}                                                           \
}                                                               \
static void N##_t##_add_at(T item, size_t idx, N##_t* _this)    \
{                                                           \
N##_t##_resizeto(_this, idx);                           \
*(_this->pData+idx) = item;                             \
_this->count++;                                         \
}                                                           \

#endif // DYNARRAY_T_H


And some simple example usage:

#include "dynarray_t.h"
#include <stdio.h>
#include <stdlib.h>
#include <string.h>

#define BUFF_SZ 83
typedef struct _str_t {
char data[BUFF_SZ];
} str_t;

int main(void)
{
int i;

for(i=0; i < 100; i++) { // fill
str_t t = {{0}};
snprintf(t.data, sizeof (t.data), "Test line [%d]", i);
}
}

return  0;
}


Also please refer to C language only! Not interested in talking for C++, I am quite aware how to work it on template. I need something similar for C, so please give me an advice for design, or spot pitfalls if any.

• Why are you force-appending the _t to the type? Shouldn't the user decide whether they want a readBuff or a readBuff_t? Aug 2 '20 at 16:15
• Suggestion? Good point also. Aug 2 '20 at 16:16

## Use Common Definitions Rather Than Hard Coded Values

I agree with @pm100 about NULL, it is much more common to use NULL rather than 0x00. Very early C++ compilers also used NULL rather than nullptr.

Since stdlib.h is already included, the exit constants EXIT_SUCCESS and EXIT_FAILURE are availble, this would make the code more readable and maintainable.

Most modern C and C++ compilers will add a final return 0; to the code so the return in main() isn't strictly necessary.

## Prefer size_t When the Variable Can Be Used As an Index

In main the variable i should be declared as size_t rather than int. If you compile -Wall you will find that the comparison between i and self_readBuff->size yields a type mismatch warning between int and size_t.

In the declaration of N##t_getat(unsigned int idx, N##_t* _this) the unsigned int should also be size_t.

## Prefer Local Variables Over Global Variables

I would suggest a separate macro to define the variable of the proper type so that it can be used in a function rather than having a global variable.

In main() it would be better if self_readBuff was declared locally rather than as a static variable globally. The variable self_##N is not used anywhere else globally.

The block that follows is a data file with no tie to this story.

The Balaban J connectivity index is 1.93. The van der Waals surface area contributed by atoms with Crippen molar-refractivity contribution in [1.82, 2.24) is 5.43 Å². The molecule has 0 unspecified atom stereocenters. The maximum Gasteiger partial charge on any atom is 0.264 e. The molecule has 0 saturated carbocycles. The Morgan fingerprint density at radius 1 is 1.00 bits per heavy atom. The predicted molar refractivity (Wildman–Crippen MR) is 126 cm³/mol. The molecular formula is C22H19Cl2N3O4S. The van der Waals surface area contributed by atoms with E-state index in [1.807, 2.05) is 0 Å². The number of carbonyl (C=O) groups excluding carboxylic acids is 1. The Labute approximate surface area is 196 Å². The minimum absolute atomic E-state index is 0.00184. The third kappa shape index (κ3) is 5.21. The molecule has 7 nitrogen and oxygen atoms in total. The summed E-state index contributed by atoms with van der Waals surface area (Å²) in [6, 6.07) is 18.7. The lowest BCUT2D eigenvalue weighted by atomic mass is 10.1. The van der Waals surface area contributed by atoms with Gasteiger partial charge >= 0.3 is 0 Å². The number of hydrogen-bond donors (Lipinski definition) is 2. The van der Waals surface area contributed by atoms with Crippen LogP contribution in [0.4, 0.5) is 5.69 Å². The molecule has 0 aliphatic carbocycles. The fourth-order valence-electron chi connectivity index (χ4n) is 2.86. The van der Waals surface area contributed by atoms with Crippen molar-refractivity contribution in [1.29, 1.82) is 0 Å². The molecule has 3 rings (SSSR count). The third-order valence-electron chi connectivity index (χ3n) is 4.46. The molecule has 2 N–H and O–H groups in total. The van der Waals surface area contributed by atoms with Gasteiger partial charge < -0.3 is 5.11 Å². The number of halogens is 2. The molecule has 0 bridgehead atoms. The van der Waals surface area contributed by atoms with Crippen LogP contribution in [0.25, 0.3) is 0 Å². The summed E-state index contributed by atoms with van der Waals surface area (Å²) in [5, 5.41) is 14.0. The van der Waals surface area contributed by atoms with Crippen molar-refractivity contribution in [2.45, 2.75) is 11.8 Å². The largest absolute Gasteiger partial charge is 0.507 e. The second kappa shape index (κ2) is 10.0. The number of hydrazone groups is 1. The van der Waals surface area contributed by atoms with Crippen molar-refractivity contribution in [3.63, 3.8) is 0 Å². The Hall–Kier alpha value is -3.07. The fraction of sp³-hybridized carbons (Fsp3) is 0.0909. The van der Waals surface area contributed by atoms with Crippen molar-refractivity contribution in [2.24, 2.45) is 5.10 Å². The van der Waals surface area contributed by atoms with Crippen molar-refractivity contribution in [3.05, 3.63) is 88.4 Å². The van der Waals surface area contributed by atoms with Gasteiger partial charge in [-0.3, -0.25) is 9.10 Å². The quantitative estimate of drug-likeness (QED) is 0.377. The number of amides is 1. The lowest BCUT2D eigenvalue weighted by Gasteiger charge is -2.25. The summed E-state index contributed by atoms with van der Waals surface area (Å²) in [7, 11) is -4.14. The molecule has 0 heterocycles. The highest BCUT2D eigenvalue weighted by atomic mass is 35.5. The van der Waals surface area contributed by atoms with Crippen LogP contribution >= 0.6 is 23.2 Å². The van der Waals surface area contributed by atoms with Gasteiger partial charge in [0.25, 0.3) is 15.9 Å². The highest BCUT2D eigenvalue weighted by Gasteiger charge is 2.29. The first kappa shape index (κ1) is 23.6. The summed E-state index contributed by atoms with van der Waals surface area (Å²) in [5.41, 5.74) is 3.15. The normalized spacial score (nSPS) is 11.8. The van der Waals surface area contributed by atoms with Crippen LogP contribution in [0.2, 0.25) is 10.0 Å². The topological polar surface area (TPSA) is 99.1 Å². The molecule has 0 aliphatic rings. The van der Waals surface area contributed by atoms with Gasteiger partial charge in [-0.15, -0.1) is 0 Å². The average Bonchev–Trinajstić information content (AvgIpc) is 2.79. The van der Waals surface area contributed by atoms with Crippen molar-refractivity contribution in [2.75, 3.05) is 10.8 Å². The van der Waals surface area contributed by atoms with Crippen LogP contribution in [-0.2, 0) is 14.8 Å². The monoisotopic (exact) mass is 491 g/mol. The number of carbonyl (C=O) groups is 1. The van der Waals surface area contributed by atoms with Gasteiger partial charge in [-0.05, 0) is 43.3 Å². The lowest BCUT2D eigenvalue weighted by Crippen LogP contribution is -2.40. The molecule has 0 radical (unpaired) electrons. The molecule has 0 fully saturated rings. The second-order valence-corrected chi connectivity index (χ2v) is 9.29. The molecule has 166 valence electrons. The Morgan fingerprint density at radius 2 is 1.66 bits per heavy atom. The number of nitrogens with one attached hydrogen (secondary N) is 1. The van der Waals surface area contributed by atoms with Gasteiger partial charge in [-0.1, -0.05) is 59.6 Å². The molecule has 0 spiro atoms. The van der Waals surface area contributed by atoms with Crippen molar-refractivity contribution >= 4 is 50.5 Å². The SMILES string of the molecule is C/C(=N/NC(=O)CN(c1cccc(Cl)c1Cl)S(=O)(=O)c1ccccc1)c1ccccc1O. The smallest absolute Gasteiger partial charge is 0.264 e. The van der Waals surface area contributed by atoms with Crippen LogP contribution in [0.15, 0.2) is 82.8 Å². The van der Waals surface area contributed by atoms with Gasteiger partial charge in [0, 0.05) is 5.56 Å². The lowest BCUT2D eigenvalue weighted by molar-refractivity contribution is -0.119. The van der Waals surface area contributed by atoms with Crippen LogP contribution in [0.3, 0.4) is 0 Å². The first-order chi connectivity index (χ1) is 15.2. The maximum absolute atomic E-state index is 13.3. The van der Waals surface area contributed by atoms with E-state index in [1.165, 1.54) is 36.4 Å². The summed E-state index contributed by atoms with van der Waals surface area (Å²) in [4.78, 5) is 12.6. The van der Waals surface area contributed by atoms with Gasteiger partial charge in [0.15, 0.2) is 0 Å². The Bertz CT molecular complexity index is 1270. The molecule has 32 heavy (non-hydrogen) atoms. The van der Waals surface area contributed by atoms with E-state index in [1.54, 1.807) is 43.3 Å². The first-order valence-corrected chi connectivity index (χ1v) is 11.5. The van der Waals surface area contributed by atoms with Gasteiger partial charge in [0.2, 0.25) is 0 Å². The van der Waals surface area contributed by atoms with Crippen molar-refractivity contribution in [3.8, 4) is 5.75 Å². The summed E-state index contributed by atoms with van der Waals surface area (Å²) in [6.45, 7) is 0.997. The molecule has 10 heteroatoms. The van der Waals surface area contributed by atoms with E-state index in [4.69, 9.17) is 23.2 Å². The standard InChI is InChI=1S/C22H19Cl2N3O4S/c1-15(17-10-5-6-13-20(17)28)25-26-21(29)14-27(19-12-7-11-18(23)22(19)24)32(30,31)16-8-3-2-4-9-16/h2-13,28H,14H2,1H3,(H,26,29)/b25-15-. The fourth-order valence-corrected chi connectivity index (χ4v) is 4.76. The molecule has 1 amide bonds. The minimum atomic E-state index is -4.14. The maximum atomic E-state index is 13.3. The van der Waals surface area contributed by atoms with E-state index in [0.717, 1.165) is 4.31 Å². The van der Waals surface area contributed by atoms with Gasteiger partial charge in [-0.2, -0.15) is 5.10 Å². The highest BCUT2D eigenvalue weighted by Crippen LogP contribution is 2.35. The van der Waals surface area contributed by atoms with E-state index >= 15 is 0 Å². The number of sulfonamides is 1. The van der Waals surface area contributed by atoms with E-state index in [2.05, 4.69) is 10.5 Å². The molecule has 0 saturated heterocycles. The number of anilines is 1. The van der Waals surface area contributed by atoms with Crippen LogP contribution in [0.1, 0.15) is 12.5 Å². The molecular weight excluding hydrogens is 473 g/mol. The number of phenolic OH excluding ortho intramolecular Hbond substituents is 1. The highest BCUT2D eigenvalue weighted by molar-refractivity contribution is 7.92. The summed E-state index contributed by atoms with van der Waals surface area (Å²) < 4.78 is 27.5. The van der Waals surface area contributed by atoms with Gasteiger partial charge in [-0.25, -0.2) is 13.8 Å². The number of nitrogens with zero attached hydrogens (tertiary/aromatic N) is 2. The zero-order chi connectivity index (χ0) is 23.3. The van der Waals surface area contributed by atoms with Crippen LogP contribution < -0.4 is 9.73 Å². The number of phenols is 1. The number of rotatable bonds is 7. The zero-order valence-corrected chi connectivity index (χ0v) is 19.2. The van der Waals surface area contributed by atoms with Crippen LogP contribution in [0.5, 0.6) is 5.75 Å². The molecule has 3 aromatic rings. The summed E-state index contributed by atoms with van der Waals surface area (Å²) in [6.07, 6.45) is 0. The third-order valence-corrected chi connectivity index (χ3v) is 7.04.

## Only Code What is Necessary

The header file string.h is not necessary and slows down compile time. The variable s in main() is never referenced. int s = self_readBuff->size;

## Keep it Simple

I would have defined each function as a separate macro and then included all of them in a single macro for ease of debugging and possible separate use. It will also make the code easier to maintain if each function can be maintained separately.

• Note that using a signed type instead of size_t will allow the compiler to optimize more aggressively, but it may also leads bugs. If you use an unsigned type for array/pointer indices, always use size_t. Also, don't optimize prematurely.
– yyny
Aug 2 '20 at 12:57
• Don't you mean "Only include what is necessary"? Aug 2 '20 at 15:25
• @einpoklum Mostly, but that would leave out the referenced variable s`. Aug 2 '20 at 15:30
• Good suggestions. Also I am thinking how convinient would be to make a dynamic array of that dynamic array, guess I will play a bit more taking note of your suggestions. Aug 2 '20 at 17:04

my 2 cents worth

v nice clean code.

I would have called the generated variable N not self_N. That looks peculiar , plus all the other generated names are N## something, having something##N is also odd. In the macro call I said I wanted it called 'readBuff' so call it that.

the use of 0x00 for null is certainly correct buts its the first time I have ever seen it, its not idiomatic. I would say NULL (or plain 0).

Did you consider the possibility of creating the struct on the stack or statically? I mean there is no reason to place it on the heap. It doesn't grow and you don't need variable numbers of them.

• Thank you. Will consider it. Feel free to add a snippet Aug 1 '20 at 19:35